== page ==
For some people that are dying, creating a plan for what their last few days will look like is too hard to create when it is so near. A vigil plan will provide comfort not only to you at the end as well as your loved ones as you are dying and as they reflect upon your death.
Spending time with your mortality can help you recognize what is most important to you and what you don't have tolerance for anymore. If you think about the limited time you have on Earth, you know what is most important to you and what you will tolerate as well as what you won't. It might mean you decide to start taking classes for something you want to learn or remove yourself from a situation you realize you don't want to spend time with anymore.
After you have created a vigil you may experience a peace you didn't know you wanted. Thinking about your death, and everyone's, is something we naturally turn away from. It is the proverbial elephant in the room, knowing without a doubt that your life will end one day but that you won't know when or how and trying to not acknowledge it. Creating a beautiful plan, knowing that you might not ever use it, can ease anxiety about your eventual death while also giving you the clarity of what you want.
We hear time and time again that people who have a near life experience have a new lease on life, creating a vigil plan can help give you this perspective without risking your life. A vigil plan for a young healthy person is helpful for making a plan for the rest of your life as well as for your death.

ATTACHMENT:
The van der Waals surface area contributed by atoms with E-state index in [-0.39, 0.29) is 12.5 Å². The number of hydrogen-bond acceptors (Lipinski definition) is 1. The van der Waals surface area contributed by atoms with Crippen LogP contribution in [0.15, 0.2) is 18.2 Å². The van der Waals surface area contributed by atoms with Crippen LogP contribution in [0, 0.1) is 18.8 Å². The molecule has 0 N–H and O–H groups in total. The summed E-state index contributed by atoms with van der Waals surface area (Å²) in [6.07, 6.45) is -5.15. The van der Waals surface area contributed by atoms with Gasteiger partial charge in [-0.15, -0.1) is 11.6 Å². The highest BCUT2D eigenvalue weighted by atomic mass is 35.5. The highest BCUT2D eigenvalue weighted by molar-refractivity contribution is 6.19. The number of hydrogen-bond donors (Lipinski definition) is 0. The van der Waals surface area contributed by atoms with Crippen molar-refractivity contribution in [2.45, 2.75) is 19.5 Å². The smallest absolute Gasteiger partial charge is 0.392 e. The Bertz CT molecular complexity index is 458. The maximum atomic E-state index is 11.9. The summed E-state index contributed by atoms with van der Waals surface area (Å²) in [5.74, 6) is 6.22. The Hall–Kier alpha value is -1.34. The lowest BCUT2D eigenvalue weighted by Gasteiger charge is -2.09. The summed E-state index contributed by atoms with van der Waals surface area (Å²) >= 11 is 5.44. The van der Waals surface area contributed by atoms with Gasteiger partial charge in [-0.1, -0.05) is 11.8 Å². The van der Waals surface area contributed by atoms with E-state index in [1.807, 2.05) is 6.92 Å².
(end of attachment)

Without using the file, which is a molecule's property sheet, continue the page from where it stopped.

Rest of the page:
If you are interested in creating a vigil plan you can click the vigil plan tab at the top and create an appointment with me.
Have you ever known someone who is dying? Not has died, but that spent a period of time that there was nothing more to be done, possibly with hospice care.
You probably don't know what you are supposed to do, you don't know how to be there for them, maybe sending a card is best. You spend some time looking through the card aisle in the store, to find that 'Get Well Soon' seems to be your only option. This person is never getting better and the best sentiment you can manage is something like "I hope you die with as little suffering as possible". Not exactly a Hallmark moment.
Avoid the 'Get Well Soon' card, they are not getting better, ever. I knew a woman who was released from the hospital in hospice so she could die at home. She was unconscious and had been for days, she was never recovering. I saw a person comment on Facebook that she was going to rally. I still wince thinking about it, this was not the message her family needed as they were coming to terms with letting, this woman who was only in her 40's, go. A message like this is only painful for the family.
So what do you do? Go to the blank card section of the card aisle, grab one you think this person will like. Sit down and write about what they meant to you, how they changed your life, how you are a better person because of them. If this feels overly sappy, remember that you don't have much time to convey these messages. This is a situation that you need to think about if you will regret not doing it.
Writing a card with a memory or a testimony of what an impact they had on your life is part of a legacy project, even if their planned legacy project is vastly different. You are giving them something tangible to review in the hours of downtime. Reviewing the good things that have happened in their lives and reflecting on the impact they have made on the world is going to be the best gift you can give as they die, as well as their family after that person has died.